(Published at KQED on April 3, 2017: https://ww2.kqed.org/arts/2017/04/03/john-stewart-of-egypt-looks-for-more-than-just-laughs-in-u-s/)
When he appears on Tuesday, Apr. 4 at the University of California Berkeley’s Zellerbach Hall, Bassem Youssef promises to be his usual funny self: a guy who, with a wry quip or odd facial expression, can induce laughter about very hard truths.
Millions of Americans know Youssef as “the Jon Stewart of Egypt,” a designation that references Youssef’s former Arabic-language TV show Al-Bernameg (البرنامج), in which the comedian satirized Egyptian society before a weekly audience of 30 million people. During the 2011 Arab Spring revolutions and the turmoil surrounding Mohamed Morsi‘s presidential election and deposition in Egypt, humor made Youssef famous.
It also led to Youssef’s arrest by the Egyptian government and eventual forced exile from his homeland.
Today, Youssef lives in the United States, and he’s experiencing a very American moment — at the center of a giant media spotlight. The comedian’s new memoir, Revolution for Dummies, is getting lots of attention, including from Stephen Colbert. Youssef is also the subject of the new documentary Tickling Giants that’s getting rave reviews (“an ebullient ode to freedom,” said Variety) and drawing crowds around the U.S.
By phone from Los Angeles, where he lives with his wife and young daughter, Youssef spoke to KQED about the ups and downs of life in the spotlight, in advance of his appearance in the Bay Area under the auspices of Cal Performances.
Do you miss Egypt and your show Al-Bernameg?
Of course I do. But I’m in a different life now. I’m starting over in a new country with new audiences and new references. I have very realistic expectations. If I have moderate success here – for example having my own foothold in the American media – that will be enough for me. The show in Egypt had its time, and that was it.
In the fall of 2016, you were a visiting scholar at Stanford – with the Program on Arab Reform and Democracy at the university’s Center on Democracy, Development, and the Rule of Law. Is teaching at a university so different from doing comedy?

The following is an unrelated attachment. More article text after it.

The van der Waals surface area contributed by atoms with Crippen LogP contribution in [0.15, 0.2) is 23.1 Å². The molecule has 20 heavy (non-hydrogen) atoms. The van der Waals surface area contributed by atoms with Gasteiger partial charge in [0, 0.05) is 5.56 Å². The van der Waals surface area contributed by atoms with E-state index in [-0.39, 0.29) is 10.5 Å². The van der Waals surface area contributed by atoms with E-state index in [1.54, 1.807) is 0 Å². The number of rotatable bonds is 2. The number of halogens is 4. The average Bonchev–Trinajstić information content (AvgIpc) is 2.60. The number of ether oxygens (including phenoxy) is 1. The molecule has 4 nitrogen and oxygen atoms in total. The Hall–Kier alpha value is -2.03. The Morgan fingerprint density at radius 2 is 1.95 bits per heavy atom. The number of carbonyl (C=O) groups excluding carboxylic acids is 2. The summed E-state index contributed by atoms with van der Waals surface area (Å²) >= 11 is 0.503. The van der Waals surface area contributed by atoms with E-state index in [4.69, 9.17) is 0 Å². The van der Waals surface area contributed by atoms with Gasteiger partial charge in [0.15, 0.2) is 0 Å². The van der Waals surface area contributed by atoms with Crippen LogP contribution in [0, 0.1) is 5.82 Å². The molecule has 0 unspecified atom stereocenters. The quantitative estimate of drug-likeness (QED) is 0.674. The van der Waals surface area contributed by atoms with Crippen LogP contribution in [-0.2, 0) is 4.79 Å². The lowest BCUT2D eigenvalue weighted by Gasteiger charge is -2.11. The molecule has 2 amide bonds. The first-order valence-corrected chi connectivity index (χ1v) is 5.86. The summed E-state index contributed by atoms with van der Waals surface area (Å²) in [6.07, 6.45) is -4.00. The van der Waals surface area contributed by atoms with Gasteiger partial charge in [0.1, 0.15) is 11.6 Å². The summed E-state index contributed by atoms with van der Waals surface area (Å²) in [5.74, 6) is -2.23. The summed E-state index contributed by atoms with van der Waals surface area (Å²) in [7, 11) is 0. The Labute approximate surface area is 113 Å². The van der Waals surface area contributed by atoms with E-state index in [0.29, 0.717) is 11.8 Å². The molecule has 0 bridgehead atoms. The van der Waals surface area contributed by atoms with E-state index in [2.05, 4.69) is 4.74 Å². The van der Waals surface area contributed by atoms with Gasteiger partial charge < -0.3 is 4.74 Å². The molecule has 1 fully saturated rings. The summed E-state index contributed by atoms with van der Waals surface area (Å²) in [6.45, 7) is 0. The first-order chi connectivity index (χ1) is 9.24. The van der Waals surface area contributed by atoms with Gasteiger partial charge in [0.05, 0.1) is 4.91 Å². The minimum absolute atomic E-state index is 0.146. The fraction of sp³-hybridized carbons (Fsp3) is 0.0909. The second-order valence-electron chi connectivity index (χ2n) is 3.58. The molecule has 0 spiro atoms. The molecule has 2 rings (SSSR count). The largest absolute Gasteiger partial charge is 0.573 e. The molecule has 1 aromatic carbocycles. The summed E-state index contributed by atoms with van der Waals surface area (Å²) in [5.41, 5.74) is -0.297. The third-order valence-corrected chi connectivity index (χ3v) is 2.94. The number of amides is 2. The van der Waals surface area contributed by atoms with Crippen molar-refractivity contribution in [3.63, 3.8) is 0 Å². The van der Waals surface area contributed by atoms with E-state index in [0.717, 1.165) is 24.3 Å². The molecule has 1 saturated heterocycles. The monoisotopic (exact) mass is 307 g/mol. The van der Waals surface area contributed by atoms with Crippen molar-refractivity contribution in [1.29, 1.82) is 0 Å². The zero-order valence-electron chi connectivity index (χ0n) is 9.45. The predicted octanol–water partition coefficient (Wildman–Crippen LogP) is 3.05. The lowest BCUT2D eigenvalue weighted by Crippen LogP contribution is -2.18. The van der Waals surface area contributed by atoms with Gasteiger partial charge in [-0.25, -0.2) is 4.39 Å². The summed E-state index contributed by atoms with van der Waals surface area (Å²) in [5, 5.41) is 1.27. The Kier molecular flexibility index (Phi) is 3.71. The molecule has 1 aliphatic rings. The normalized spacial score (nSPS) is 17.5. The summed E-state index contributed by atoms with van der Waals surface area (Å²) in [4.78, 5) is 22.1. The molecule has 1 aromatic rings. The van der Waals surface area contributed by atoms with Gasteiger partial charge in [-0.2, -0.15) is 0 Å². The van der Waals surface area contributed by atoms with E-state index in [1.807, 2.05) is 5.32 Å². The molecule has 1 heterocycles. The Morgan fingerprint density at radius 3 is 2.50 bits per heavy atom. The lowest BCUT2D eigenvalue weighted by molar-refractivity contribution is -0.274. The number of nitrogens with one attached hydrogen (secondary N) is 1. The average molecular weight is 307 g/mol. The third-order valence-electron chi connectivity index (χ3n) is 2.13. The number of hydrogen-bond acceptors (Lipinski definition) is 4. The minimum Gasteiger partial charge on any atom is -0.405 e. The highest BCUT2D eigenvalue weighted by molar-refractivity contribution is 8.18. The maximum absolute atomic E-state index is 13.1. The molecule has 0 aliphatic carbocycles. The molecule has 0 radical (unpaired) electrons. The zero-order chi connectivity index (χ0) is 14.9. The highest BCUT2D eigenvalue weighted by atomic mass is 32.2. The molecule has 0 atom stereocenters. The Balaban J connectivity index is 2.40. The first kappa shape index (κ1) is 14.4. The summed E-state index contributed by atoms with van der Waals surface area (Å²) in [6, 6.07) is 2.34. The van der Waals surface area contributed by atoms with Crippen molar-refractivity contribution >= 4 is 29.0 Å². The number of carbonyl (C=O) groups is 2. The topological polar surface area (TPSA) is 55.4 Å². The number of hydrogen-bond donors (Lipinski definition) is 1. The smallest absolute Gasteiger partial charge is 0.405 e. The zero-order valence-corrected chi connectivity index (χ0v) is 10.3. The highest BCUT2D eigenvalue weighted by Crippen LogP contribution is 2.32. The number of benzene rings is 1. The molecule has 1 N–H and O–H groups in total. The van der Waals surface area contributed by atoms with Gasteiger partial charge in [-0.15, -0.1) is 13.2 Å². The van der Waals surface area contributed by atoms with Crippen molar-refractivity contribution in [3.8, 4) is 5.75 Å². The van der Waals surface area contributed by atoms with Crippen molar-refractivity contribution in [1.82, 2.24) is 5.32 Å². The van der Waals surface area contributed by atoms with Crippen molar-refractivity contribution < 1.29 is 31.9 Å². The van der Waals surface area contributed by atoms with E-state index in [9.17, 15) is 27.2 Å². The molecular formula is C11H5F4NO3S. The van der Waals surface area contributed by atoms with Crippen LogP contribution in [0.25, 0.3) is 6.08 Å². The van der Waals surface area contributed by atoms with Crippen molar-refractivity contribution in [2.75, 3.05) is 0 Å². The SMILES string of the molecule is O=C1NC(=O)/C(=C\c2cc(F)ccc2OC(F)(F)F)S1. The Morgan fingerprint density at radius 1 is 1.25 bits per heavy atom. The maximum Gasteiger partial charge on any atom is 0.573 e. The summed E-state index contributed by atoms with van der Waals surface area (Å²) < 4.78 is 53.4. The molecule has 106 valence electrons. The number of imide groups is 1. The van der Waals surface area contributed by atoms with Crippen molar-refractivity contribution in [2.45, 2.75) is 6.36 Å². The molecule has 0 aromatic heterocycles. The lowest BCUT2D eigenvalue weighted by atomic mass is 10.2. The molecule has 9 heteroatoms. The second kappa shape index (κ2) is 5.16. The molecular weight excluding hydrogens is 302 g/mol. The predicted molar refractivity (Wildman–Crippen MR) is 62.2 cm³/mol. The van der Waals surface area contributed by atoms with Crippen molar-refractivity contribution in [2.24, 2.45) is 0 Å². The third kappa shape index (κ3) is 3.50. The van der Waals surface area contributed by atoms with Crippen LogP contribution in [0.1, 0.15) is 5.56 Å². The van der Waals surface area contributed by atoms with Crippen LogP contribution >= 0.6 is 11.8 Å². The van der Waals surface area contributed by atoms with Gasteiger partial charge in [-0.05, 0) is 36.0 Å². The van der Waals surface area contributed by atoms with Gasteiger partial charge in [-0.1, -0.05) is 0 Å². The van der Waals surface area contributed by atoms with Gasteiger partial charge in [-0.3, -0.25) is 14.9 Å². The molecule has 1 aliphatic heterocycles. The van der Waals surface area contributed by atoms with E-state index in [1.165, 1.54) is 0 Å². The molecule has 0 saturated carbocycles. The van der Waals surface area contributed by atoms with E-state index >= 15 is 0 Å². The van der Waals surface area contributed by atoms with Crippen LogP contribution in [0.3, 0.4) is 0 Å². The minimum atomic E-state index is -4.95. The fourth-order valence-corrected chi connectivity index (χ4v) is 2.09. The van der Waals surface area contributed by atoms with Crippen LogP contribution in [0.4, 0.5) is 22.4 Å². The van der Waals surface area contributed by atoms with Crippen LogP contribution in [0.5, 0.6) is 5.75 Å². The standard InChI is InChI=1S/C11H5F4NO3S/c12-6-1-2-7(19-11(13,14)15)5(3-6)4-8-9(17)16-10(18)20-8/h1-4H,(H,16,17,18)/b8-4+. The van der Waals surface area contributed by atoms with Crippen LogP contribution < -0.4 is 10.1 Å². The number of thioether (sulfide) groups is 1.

Well, in 2015 I was an academic at Harvard, and engaging with students is something beautiful, because you have all these young students who are hungry to know more about politics outside the realm of the books they read. And, of course they sometimes turn to you for answers that the biggest, most veteran political scientists and leaders don’t have the answer for, like, “When are things going to change?” and “Do you think there’s hope?” Of course, we struggle in that. But it’s a great experience. I learned from them as much as they learned from me.
You’re very funny in front of a camera. But you can also be serious. Who is the real Bassem Youssef?
I enjoy more intellectual conversations than just cracking jokes. I’m a much more serious person in real life. Maybe before the show, I was that kind of guy – someone who liked to crack jokes. But after the show happened, it was kind of like my persona was doing the show, and my person was exhausted by that persona. In real life, I’m much more mellow.
Revolution for Dummies reminds readers that you got involved in the Arab Spring protests, and started doing your show, somewhat reluctantly. You were a practicing doctor before all this.
I was only one example of millions of people who, after 30 years of living under a dictator, just thought it doesn’t matter to get involved because nothing will ever change. The revolution came and signified the change, and many people who had left Egypt came back. It changed all of us – I can’t say if it was for better or for worse.
When Jon Stewart visited your show in Egypt, you joked with your audience – in Arabic – that Stewart was “the Bassem Youssef of America.” Do you get tired of being compared to Jon Stewart?
We have this joke going on a lot between Jon and me. I’m honored to be mentioned in the same sentence as Jon Stewart. He’s an idol. I’ve watched him for 10 years. For me, it doesn’t get old. But it serves a practical purpose: It tells people who I am in four words: ‘Jon Stewart of Egypt.’ So people can automatically make a reference instead of trying to explain it to them the history of what I did, and what happened in Egypt.
Bassem Youssef appears on Tuesday, Apr. 4 at the Cal Performances event, “The Joke is Mightier than the Sword.”